Finally got around to reading some of your stuff. Of course I navigated to the Slut one, well its in my nature to go for the murkiest looking title. I quite enjoyed that and even more the banter that came with it.The moon on a stick went a bit over my head but I am after all a bit of a thicky!!
    I also have a ginger cat but I do not need to fend him off with Martial Arts moves, I find the high pitch scouse shriek often does the job.
    Sherry
    x

  5. Pingback: Pete Langman's Parkinson's story, the longest wait | .............Dopadoc's Parkinson's Journal

  6. Hello Pete,

    I have been a student around 98 when MIT switched to LMS. I always enjoyed your wonderful lessons and they stuck with me since today.
    Now I am music teacher too and try to help upcoming guitarists on their music travel.
    You handed us out those great lessons like “Taming of the Legato Beast” and so on. Is there any (a slight chance) you still have those lessons somewhere around ? And if so , could you hand me a copy of them. I want to teach them the same stuff you taught me once.
    That would be so awesome.

    Good luck on your journey and I wish you nothing but the best.

    Yours,
    Thorsten “the crazy German” Schwalb

  7. Hey Pete!

    I just wanted to drop by and let you know that I got a hand on your teaching material from the early ’90s via Aris, who I believe is a former student of yours, and it’s helping me a lot! It’s great fun to do these exercises and even after quite some years of playing, this is helping me expand my technique and speed.
    You’re still inspiring and helping people after 20 years!

    Thanks for that!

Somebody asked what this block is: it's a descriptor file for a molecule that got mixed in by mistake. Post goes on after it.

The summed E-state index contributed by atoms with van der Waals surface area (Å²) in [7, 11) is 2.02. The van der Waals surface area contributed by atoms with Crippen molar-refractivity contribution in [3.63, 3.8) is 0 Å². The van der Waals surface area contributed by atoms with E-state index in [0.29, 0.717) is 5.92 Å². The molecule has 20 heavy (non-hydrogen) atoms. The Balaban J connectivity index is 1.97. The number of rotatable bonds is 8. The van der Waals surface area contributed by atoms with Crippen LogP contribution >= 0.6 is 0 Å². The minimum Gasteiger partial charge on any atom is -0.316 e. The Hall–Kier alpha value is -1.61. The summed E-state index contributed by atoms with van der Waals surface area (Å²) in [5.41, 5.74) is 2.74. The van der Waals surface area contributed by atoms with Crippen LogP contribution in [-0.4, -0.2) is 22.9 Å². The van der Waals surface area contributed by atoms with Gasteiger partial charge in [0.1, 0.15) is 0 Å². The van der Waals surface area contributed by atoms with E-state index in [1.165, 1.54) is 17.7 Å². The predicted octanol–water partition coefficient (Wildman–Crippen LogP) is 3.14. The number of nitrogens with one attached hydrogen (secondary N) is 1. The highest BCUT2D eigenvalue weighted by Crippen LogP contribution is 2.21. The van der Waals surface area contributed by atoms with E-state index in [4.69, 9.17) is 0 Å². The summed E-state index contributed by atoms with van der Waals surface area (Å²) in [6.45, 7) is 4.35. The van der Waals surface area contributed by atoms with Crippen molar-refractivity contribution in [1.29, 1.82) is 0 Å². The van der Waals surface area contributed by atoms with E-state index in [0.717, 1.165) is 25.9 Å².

Cheers!
    Michiel

    p.s. Thorsten Schwalb; I believe this is the material you are talking about. I could make some pictures and send them to you if you’re still looking for it 🙂

  8. Hi Pete

    It was somewhat out of nowhere that I decided to look you up. I had been a student of yours many years back on a 10 week course at the Musicians Institute in Wapping (I won’t even pretend that you might remember me…) and I was trying to recall your name as I sat here strumming my guitar!

    I always admired your playing but in all honesty that course at the MI was too advanced for me and can still recall how I started to feel overwhelmed as you started to explain “the cycle of 5ths”. By the time you got me to improvise a solo in class it had dawned on me that maybe I should have chosen drums.

    I was saddened to see that guitar features less in your life and gutted for you to read that Parkinson’s has raised it’s ugly head. As someone who has had to face the trials of cancer I will only say, keep researching, look beyond the scope of allopathic medicine and don’t give up! (Happy to talk about this should you be inclined…)

    As for me, well guitar still figures in my life but I never reached the dizzy heights of speed widdling and fret tapping as ably demonstrated by you! Some of your teaching did stay with me however and these days I do perform as a singer guitarist; something that took many more years of practice after your course but was worth the wait.

    Wishing you the best of luck and health Pete. Thank you for the inspiration all those years back!